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Southwestern States Gain Independents During Pandemic Housing Boom

The Democratic party has lost more registered voters than the Republican party since 2020 in several states key to the upcoming Senate midterms–but those states have gained Independent voters, who typically lean Democrat.

States’ voter registration trends are partly due to the wave of pandemic-driven relocation, with many remote workers moving from one metro to another in search of affordable home prices and/or a likeminded community – and bringing their political views with them.

That’s according to a Redfin analysis of changes in voter registration data in six swing states over the last two years: Arizona, Colorado, Florida, North Carolina, Nevada, and Pennsylvania. This report focuses on what voter registration and migration trends could mean for the Senate elections in Arizona, Nevada and Pennsylvania, which were three of the most closely matched states as of the days leading up to the midterms.

That’s according to a Redfin analysis of changes in voter registration data in six swing states over the last two years: Arizona, Colorado, Florida, North Carolina, Nevada and Pennsylvania. This report focuses on what voter registration and migration trends could mean for the Senate elections in Arizona, Nevada and Pennsylvania, which were three of the most closely matched states as of the days leading up to the midterms.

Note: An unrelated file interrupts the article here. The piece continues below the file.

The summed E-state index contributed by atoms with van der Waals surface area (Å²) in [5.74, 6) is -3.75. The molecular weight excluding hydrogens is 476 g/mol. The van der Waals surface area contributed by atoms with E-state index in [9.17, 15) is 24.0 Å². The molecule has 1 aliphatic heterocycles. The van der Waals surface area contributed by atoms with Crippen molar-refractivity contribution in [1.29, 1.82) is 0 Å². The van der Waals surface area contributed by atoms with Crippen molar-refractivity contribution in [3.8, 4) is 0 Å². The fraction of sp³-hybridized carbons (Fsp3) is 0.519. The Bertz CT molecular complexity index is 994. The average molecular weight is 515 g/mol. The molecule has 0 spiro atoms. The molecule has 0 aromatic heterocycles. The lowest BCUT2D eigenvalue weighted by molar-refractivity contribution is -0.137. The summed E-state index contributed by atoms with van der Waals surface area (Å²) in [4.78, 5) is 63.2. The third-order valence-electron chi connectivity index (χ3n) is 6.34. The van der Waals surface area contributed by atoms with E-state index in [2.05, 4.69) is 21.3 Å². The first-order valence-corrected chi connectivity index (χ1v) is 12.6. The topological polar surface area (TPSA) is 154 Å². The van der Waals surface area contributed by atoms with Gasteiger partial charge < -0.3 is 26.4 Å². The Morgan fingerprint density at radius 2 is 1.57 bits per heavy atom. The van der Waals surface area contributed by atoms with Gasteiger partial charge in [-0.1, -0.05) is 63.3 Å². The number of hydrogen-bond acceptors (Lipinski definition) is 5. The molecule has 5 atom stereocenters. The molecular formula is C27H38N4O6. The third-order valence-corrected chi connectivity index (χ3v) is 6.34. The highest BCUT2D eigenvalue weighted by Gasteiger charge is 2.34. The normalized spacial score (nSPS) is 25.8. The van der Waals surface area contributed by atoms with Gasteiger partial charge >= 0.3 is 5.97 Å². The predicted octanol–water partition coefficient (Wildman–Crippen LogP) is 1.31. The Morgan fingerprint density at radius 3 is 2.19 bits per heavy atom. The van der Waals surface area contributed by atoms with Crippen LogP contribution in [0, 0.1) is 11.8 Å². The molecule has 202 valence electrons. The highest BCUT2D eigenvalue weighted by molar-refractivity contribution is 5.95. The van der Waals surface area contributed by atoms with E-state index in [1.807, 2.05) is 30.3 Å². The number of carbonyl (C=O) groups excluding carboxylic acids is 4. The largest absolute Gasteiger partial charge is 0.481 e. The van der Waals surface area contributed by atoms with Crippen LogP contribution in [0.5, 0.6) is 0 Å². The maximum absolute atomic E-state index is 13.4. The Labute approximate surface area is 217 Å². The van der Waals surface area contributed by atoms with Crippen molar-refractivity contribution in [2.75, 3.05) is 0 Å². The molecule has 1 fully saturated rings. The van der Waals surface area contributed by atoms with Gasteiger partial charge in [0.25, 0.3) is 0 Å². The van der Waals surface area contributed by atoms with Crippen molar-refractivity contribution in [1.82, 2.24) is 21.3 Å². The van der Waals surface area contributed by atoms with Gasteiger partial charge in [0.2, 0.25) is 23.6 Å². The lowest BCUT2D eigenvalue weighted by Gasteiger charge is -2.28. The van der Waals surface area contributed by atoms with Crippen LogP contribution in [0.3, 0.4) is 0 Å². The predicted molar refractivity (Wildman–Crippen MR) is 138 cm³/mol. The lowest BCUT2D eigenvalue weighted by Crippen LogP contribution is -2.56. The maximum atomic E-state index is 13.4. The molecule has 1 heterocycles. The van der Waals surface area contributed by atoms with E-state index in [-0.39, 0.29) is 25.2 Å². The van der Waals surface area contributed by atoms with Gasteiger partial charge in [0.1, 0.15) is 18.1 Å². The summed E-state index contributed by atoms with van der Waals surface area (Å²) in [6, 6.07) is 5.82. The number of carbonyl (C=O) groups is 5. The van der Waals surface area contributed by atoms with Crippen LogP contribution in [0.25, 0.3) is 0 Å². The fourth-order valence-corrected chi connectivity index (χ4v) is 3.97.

“Pandemic-fueled migration has changed the political makeup of several key swing states,” said Redfin Deputy Chief Economist Taylor Marr. “Hot-button issues like the economy and crime are playing a big part in this year’s elections, making its outcome difficult to predict. But changes in voter registration, which are largely due to new residents who moved in from other places, offer one clue about how certain states will vote. The uptick in registered Democrats in Arizona and Nevada ahead of the 2020 election, due largely to people moving in from California, helped predict that President Biden would win those states.”

Increase in Independent voters in Nevada and Arizona could reflect liberals pushed out of expensive California

Registered Democrats have lost ground in Nevada, but Independents have gained ground. Democrats make up 33% of Nevada’s registered voters, down from 37% in 2020. Republicans make up 29%, down from 32%–a slightly smaller drop. But Nevada has seen an uptick in voters registered as “other” (unaffiliated with a major political party). “Other” voters make up a plurality (37%) of Nevada’s registered voters, up from 31% in 2020.

The trend is less extreme in Arizona, where Democrats make up 31% of all registered voters, down slightly from 32% in 2020. Republicans have held steady at 35%. “Others” make up 35% of Arizona’s registered voters, up from 33% in 2020. Note that shares in this report are rounded to the nearest whole number.